Posts: 322
Joined: Sun Feb 12, 2006 12:08 am
Location: London

Re: How many people still read this Forum?

Postby bonsai » Fri Feb 20, 2009 8:55 am

Welcome notrealised,

notrealised wrote:Starnge that it never seemed strange to me until now.

This is the power of brainwashing. Whether this deception is by design of the leadership of the SES organisation or not, there are plenty of people in the SES that do not question anywhere nearly enough what is going on in front of their own eyes. For an organisation that supposedly encourages practical observations and discrimination, I find this extraordinarily contradictory and hypocritical.

notrealised wrote:I have a feeling that in some way, I contributed to the unhappiness of some of you by my support of what was possibly a 'regime extrordinaire'.

I'm pleased that you question like this and wish that all SES members (current and past) would search their own consciences. Without doubt the organisation can only survive if people are members of it and this organisation, as observed above, allows people to accept things as normal that are not and has allowed people to mistreat others and hide under the veil of the organisation. Alas many of those responsible for the mistreatment at St James still choose not to accept or acknowledge what happened.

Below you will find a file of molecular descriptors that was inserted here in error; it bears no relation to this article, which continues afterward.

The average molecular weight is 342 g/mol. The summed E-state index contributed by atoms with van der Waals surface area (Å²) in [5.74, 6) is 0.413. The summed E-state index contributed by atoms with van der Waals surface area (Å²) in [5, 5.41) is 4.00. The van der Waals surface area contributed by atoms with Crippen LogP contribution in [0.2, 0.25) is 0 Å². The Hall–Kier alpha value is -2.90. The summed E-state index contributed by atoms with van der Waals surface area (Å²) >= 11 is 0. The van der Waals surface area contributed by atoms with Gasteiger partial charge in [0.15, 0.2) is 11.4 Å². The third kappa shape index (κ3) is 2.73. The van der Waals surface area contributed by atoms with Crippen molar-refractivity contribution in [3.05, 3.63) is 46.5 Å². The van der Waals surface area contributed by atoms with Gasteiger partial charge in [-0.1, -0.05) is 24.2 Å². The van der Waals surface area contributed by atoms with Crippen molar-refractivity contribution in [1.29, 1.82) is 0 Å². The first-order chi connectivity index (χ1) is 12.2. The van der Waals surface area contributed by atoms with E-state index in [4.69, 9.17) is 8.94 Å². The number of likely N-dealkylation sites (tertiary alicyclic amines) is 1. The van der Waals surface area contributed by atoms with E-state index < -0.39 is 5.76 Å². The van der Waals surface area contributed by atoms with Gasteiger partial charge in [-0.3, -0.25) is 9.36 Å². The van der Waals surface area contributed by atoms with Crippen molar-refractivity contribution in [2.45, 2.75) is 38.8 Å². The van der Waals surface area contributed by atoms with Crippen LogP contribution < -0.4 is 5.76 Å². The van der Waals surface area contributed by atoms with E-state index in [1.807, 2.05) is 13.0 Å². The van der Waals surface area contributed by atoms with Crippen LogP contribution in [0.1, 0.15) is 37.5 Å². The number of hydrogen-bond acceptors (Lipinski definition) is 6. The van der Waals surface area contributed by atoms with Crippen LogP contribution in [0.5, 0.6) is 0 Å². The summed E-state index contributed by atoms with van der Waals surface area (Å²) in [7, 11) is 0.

Whilst an ordinary member of the organisation cannot be responsible for the actions of any other person, I feel that they must be aware of the overall impact of the organisation of which they form a part. They must take some responsibility for the fact that the organisation does harm some people and allows some people to get so engrossed that the bypass their natural sense of right and wrong.

I believe also that the organisation, its trustees and its senior tutor must accept responsibility for how its followers choose to interpret (or more importantly misinterpret) the philosophy. If it is not prepared to accept this, then it really shouldn’t be peddling it.